Even in good times, borrowing by local government tends to be politically contentious, triggering taxpayer angst.
It is about to become a bit more tumultuous.
Ever since the 2008 financial-market collapse, municipal governments across Pennsylvania and New Jersey have been under duress. And while economic conditions have improved - more so in Pennsylvania than in New Jersey - balance sheets have ticked only slightly upward.
As Bill Rhodes, a municipal-bonds lawyer at Ballard Spahr L.L.P., explains, this has partly to do with conditions that are unique to local-government finance, which is based in large measure on property taxes. When property values are on the way down, it takes a while for deteriorating assessments to catch up with the real economy. The same is true on the way up.
Then there is the huge overhang of unfunded pension liabilities for some towns that are just now coming due, a looming nightmare.
Some places have already hit the wall, and there have been some wild, eleventh-hour rescue attempts, such as in Harrisburg, when the city narrowly avoided bankruptcy, or the ongoing travails of Detroit. Less dramatically, Franconia Township in rural upper Montgomery County voted Nov. 17 to lay off six police officers and four other staffers to deal with a $3.2 million deficit.
The next shoe to drop likely will be Securities and Exchange Commission enforcement actions. Earlier this year, the SEC gave municipal borrowers and bond underwriters until Dec. 1 to report previously undisclosed facts that reflect in a material way on their financial conditions.
Read: their ability to repay lenders.
The SEC offer has a certain appeal. Municipal governments and bond underwriters that stepped up would be subject to reduced penalties. Those that did not and were, as the SEC put it, "detected" would face increased enforcement.
How it will turn out is anyone's guess, but it's safe to say this is already creating a lot of work for lawyers practicing in the abstruse space of municipal finance.
"They have been very tough; they are not fooling around," says securities litigator M. Norman Goldberger of Ballard Spahr, who is advising clients on the SEC program.
In an unusual turn, the SEC is even going after local government officials.
Last month, the agency announced fraud charges against the City of Allen Park, Mich., saying it failed to disclose material information about its finances to bond buyers. The charges centered on a $31 million bond issue to build a movie studio. At the time of the issue, the plans had morphed from a movie studio into a much-less-lucrative vocational training school, raising questions about the ability of the town to service the debt. Bond buyers were never told.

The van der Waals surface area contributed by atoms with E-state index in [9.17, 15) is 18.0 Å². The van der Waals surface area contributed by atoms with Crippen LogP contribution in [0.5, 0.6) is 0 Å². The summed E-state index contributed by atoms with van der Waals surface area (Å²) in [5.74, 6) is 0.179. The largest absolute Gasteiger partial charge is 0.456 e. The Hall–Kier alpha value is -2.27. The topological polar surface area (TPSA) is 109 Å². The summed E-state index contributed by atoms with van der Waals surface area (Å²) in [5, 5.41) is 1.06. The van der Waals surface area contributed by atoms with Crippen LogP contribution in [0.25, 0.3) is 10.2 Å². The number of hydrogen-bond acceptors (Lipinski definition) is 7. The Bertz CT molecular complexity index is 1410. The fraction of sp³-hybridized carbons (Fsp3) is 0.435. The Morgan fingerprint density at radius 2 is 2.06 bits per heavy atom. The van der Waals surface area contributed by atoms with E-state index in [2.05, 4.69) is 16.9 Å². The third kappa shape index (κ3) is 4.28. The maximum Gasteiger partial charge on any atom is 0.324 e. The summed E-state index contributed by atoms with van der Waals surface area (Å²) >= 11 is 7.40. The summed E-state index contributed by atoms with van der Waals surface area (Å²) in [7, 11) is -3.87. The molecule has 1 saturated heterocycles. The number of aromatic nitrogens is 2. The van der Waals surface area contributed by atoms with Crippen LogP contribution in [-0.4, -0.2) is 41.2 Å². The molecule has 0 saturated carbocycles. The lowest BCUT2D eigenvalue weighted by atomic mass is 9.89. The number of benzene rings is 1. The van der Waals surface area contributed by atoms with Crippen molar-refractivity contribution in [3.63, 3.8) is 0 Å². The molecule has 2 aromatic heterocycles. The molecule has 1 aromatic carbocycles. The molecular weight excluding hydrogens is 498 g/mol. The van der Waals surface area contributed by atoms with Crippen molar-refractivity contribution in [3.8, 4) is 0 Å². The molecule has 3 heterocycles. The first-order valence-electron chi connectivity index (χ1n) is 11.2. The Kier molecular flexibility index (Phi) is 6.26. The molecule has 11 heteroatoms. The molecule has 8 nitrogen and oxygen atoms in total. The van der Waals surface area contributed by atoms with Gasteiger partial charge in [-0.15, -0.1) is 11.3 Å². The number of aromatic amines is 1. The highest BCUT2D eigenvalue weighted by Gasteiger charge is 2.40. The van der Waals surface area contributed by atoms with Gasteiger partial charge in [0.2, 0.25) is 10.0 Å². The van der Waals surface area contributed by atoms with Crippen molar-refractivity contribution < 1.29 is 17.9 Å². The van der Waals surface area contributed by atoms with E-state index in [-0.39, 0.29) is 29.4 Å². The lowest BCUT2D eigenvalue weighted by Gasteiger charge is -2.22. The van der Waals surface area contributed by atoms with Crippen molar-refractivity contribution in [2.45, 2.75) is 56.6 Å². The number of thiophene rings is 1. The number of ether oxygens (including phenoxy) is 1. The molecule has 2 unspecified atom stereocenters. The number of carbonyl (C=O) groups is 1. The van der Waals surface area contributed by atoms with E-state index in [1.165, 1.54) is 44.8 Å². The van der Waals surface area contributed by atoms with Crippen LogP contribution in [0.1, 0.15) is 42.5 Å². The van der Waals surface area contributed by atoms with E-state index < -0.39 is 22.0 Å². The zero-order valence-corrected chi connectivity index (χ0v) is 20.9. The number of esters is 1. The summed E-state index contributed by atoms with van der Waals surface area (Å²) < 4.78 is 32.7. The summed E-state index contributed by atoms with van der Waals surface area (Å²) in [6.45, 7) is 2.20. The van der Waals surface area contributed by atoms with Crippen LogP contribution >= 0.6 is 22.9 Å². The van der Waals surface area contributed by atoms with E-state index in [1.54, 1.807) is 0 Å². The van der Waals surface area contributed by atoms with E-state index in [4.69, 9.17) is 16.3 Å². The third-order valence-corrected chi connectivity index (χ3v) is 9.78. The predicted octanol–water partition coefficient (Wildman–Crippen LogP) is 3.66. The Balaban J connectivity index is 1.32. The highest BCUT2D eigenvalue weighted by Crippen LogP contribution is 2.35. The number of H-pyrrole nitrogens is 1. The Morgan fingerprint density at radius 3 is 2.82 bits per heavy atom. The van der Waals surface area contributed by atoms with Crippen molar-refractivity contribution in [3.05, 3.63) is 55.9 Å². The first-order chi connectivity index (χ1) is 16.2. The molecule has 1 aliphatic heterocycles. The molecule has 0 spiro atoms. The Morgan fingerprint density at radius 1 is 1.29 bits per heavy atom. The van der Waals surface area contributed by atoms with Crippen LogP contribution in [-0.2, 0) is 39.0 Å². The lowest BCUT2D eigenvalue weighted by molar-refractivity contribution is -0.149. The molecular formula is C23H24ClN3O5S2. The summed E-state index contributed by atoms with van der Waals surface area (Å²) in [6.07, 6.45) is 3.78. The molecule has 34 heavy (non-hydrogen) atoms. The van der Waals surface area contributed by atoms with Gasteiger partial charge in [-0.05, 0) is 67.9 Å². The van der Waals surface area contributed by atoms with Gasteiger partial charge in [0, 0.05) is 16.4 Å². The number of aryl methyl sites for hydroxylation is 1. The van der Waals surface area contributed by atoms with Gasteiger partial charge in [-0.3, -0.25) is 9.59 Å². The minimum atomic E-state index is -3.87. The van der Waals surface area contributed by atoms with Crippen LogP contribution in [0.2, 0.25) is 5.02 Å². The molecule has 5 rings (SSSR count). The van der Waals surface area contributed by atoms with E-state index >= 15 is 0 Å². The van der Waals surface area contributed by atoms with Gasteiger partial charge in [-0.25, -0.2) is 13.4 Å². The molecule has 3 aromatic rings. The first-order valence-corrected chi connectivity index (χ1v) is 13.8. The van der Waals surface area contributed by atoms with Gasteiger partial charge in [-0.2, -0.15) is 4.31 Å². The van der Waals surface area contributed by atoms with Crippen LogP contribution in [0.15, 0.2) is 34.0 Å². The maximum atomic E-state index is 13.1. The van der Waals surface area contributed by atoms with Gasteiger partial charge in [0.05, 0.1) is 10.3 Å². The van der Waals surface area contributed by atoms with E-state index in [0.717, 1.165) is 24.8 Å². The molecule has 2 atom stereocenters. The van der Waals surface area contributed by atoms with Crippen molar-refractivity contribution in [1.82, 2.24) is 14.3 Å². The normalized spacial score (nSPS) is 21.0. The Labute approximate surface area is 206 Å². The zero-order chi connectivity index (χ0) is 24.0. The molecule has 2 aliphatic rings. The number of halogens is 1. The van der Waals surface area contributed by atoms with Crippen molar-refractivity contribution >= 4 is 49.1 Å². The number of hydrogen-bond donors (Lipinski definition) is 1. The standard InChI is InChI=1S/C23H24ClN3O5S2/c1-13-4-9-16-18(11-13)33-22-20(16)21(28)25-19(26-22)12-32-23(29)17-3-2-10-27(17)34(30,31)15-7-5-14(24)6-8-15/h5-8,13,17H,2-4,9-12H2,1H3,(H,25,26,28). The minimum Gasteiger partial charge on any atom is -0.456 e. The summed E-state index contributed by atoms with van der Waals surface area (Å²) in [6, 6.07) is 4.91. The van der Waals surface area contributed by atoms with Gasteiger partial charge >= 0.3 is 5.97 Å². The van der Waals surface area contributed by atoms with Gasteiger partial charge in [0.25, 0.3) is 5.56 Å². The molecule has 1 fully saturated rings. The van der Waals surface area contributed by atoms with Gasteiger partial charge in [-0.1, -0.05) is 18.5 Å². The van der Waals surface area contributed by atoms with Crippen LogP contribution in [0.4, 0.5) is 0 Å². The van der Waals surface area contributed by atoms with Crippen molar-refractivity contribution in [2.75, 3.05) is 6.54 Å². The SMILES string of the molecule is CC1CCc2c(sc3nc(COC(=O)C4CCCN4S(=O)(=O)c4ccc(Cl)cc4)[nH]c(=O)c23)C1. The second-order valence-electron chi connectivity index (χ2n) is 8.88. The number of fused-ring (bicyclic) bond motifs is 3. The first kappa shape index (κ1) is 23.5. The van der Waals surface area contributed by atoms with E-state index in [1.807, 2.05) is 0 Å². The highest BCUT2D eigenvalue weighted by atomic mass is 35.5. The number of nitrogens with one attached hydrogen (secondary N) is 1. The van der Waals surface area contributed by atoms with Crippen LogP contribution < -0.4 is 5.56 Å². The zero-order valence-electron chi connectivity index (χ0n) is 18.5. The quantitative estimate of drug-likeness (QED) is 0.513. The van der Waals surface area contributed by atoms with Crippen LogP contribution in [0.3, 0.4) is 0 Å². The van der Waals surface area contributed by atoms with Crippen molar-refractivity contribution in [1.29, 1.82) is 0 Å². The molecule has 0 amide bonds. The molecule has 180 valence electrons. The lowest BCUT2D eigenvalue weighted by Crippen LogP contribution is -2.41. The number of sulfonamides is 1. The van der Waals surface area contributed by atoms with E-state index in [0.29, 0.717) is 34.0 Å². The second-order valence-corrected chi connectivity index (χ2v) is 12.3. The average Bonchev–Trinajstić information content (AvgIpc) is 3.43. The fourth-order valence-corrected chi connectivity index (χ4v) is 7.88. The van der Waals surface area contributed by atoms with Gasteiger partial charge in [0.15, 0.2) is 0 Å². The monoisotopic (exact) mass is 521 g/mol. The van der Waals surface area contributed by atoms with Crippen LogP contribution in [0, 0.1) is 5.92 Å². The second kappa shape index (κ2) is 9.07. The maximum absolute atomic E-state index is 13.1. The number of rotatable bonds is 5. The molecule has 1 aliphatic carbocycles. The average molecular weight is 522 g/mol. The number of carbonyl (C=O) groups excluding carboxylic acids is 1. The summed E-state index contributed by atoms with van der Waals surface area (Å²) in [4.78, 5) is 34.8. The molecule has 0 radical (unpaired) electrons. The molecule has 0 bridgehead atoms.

Without admitting or denying the allegations, former Allen Park Mayor Gary Burtka agreed to pay a $10,000 penalty.
The problem for many municipalities, Goldberger says, is that they traditionally have been only lightly regulated. They don't have the relationships with SEC staff or the deep working knowledge of agency practices that sophisticated corporate filers have.
"My experience has been that they are a pretty sophisticated agency; they have a good understanding of markets, and you can talk to people," Goldberger says. "The problem is, many municipal issuers are just not used to dealing with them."
The new SEC enforcement effort is a consequence of heightened concern about municipal government finances. Harrisburg and Detroit have gotten the headlines, but the problems are piling up, says Gerald Cross, executive director of the Pennsylvania Economy League, Central Division.
In 2009, the league issued a study of five Pennsylvania cities - Reading, Lancaster, York, Bethlehem, and Easton - and found that none could fully pay for local services with tax revenue alone. Since then, Cross says, the problems have only intensified in some places because of huge pension bills now coming due and flagging property-tax bases. That has undermined the ability of many communities to borrow.
So lenders are likely to be more cautious. Even so, the benefits of tax-exempt municipal bonds will remain a substantial lure to investors looking for relatively safe places to park their money, says Goldberger.
"You will get better disclosure," he says of the SEC action. "There are some cities and towns and villages that are in distress. But there are many that are not."